The synthetic route applied to 3-phenyl-3-(3-trifluoromethyl)-3H-diazirine derivatives (Scheme 2). 3-Phenyl-3-(3-trifluoromethyl)-3H-diazirine was less reactive for nucleophilic substitutions than benzene, because quaternary carbon in 3-trifluoromethyldiazirine was polarizes slightly positive by two nitrogen and trifluoromethyl groups.13 3-Phenyl-3-(3-trifluoromethyl)-3H-diazirine, which has no substituent on the benzene ring, did not react with L- or D- 4 in TfOH at 0°C and the decomposed diazirinyl ring at higher temperatures. But we have already reported that 3-phenyl-3-(3-trifluoromethyl)-3H-diazirine is able to react to F-C alkylation in TfOH with dichloromethyl methyl ether in moderate yield.2e The results indicated that the reactivity of the acyl donor is also plays a critical role. 3-(3-Methoxyphenyl)-3-(3-trifluoromethyl)-3H-diazirine 914 will be a good acyl acceptor because it has a methoxy substituent.15
The mixture of stoichiometric amounts of
4 and 9 was dissolved in TfOH at 0 °C and maintained at the same temperature for 1h to afford only one F-C acylated product 1016 in moderate yield (76%). NOESY measurement of a methoxy group and an aromatic proton in 10 revealed that the F-C reaction proceeded at o-position against the methoxy substituent specifically, because steric hindrance between the diazirinyl ring and the substitute at p-position against the methoxy substituent may have contributed to the observation. It has already been reported that the diazirinyl N=N double bond was unstable under H2-Pd/C conditions.17 Specific reduction of benzyl carbonyl to methylene in a diazirinyl compound was performed with triethylsilane - TFA in good yield.18 The reduction of 10 with the condition for an hour at rt afforded 1119 in good yield. No decomposition of the diazirinyl ring was observed during the reaction. Deprotection of both protecting groups for 11 was performed using an alkaline condition to afford diazirinyl bhPhe 1220 in good yield (90%). Deprotection of 11 with an acidic condition (6N HCl at 80 °C in 6 h) afforded byproducts, in which diazirinyl moiety was broken, slightly. The stereochemistry of compound 12 was determined to be chiral HPLC (CHIROBIOTIC T; eluted with 10% EtOH – H2O; flow rate 1.0 ml/min; UV detection at 210 nm) for both enantiomers and the stereochemistry of the starting glutamic acid was retained for the each of the compounds.

We have demonstrated effective asymmetric synthesis of bhPhe from enantiopure glutamic acid derivative and aromatics in TfOH at low temperature, followed by reduction and deprotection in high yield. The protocol was applied to 3-(3-methoxyphenyl)-3-(3-trifluoromethyl)-3H-diazirine, which is one of the most useful photophores for photoaffinity labeling and is reported as unstable compounds for the F-C reaction at high temperatures. The results will be contributed to a better understanding of structure-activity relationships for the side chain of aromatic α-amino acids.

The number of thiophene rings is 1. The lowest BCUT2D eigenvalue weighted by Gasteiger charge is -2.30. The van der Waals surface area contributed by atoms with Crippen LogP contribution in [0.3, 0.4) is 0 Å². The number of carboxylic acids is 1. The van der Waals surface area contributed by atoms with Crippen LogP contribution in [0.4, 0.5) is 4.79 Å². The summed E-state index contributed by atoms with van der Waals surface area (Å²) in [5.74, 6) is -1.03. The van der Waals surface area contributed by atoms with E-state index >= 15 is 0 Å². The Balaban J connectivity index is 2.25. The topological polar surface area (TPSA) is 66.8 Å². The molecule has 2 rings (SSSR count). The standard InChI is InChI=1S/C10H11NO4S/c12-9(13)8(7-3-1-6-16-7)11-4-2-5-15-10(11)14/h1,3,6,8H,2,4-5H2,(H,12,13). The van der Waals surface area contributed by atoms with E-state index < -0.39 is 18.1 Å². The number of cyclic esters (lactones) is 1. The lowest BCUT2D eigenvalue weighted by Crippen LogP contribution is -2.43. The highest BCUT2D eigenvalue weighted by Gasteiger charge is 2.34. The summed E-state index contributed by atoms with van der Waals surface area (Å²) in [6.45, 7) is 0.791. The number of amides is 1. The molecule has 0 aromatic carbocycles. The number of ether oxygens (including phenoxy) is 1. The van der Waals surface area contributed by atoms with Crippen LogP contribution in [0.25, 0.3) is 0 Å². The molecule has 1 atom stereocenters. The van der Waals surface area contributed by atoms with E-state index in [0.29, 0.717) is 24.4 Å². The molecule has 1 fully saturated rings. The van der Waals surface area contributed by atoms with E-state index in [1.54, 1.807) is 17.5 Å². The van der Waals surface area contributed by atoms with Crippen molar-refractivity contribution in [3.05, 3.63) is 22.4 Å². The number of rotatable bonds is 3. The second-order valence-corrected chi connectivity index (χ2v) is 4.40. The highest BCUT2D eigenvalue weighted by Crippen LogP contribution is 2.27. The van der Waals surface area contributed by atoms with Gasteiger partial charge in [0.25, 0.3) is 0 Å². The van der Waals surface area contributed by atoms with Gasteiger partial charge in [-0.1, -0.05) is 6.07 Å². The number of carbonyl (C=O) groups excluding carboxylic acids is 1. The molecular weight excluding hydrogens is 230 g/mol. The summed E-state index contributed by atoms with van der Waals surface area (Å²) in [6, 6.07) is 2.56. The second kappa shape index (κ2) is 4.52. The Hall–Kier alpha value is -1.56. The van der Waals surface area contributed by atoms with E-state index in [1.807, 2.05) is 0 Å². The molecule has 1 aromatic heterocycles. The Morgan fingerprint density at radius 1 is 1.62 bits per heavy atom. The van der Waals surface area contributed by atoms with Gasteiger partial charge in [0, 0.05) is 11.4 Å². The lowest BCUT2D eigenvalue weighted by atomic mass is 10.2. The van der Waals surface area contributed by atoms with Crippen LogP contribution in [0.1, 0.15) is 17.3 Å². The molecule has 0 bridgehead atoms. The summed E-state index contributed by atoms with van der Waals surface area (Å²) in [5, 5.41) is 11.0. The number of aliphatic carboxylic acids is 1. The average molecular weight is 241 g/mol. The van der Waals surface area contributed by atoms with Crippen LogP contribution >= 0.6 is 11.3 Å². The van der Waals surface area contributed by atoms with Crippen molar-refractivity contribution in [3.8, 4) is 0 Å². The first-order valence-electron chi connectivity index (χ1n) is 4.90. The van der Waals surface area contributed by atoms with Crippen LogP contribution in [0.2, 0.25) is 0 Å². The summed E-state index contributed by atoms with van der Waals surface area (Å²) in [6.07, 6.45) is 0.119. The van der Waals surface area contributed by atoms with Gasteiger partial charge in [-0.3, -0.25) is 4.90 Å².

This research was partially supported by a Ministry of Education, Science, Sports and Culture Grant-in-Aid for Scientific Research on a Priority Area, 18032007 and for Scientific Research (C), 19510210. The authors would also like to thank Professor Masaru Hashimoto at Hirosaki University for the mass spectrometry measurements.


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10 1H -NMR (CDCl3) δ:7.69 (1H, d, J = 8.0 Hz), 6.80 (1H, d, J = 8.0 Hz), 6.64 (1H, s), 4.60 (1H, td, J = 8.0, 4.6 Hz), 3.87 (3H, s), 3.74 (3H, s), 3.14-3.01 (2H, m), 2.36-2.29 (1H, m), 2.17-2.13 (1H, m). 13C-NMR (CDCl3) δ: 200.10, 170.96, 158.59, 157.06 (q, 2JCF = 37.6 Hz), 134.86, 130.94, 128.09, 121.73 (q, 1JCF = 273.9 Hz), 118.75, 115.60 (q, 1JCF = 288.3 Hz), 109.47, 55.60, 52.80, 52.41, 39.67, 28.33 (q, 2JCF = 40.8 Hz), 25.77. ESI-MS 456 (MH+). [α]D - 25.00 (c 2.0 CHCl3), [α]D - 26.50 (c 2.0 CHCl3).
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11 1H -NMR (CDCl3) δ: 7.08 (1H, d, J = 8.0 Hz), 6.71 (1H, d, J = 8.0 Hz), 6.57 (1H, s), 4.65 (1H, td, J = 7.7, 5.3 Hz), 3.78 (3H, s), 3.74 (3H, s), 2.65-2.56 (2H, m), 1.96-1.92 (1H, m), 1.76-1.73 (1H, m). 1.61-1.56 (2H,m). 13C-NMR (CDCl3) δ: 171.58, 157.72, 156.97 (q, 2JCF = 37.6 Hz), 131.86, 130.33, 128.35, 122.31 (q, 1JCF = 274.7 Hz), 118.89, 115.79 (q, 1JCF = 287.5 Hz), 108.16, 55.32, 52.90, 52.55, 31.60, 29.45, 28.60 (q, 2JCF = 40.4 Hz), 25.04. ESI-MS 442 (MH+). [α]D -37.00 (c 1.0 CHCl3), [α]D - 37.00 (c 1.0 CHCl3).
12 1H-NMR (CD3OD) δ: 7.21 (1H, d, J = 8.6 Hz), 6.75 (1H, d, J = 6.9 Hz), 6.64 (1H, s), 3.79 (3H, s), 3.52 (1H, dd, J = 6.6, 5.4 Hz), 2.65 (2H, t, J = 7.2 Hz), 1.89-1.64 (4H, m). 13C-NMR (CD3OD) δ: 174.54, 159.26, 133.75, 131.68, 128.94, 123.62 (q, 1JCF = 273.1 Hz), 119.78, 109.04, 56.13, 55.92, 32.08, 30.52, 29.54 (q, 2JCF = 40.0 Hz), 26.24. ESI-MS 332 (MH+). [α]D -6.0 (c 1.0 MeOH), [α]D -5.5 (c 1.0 MeOH).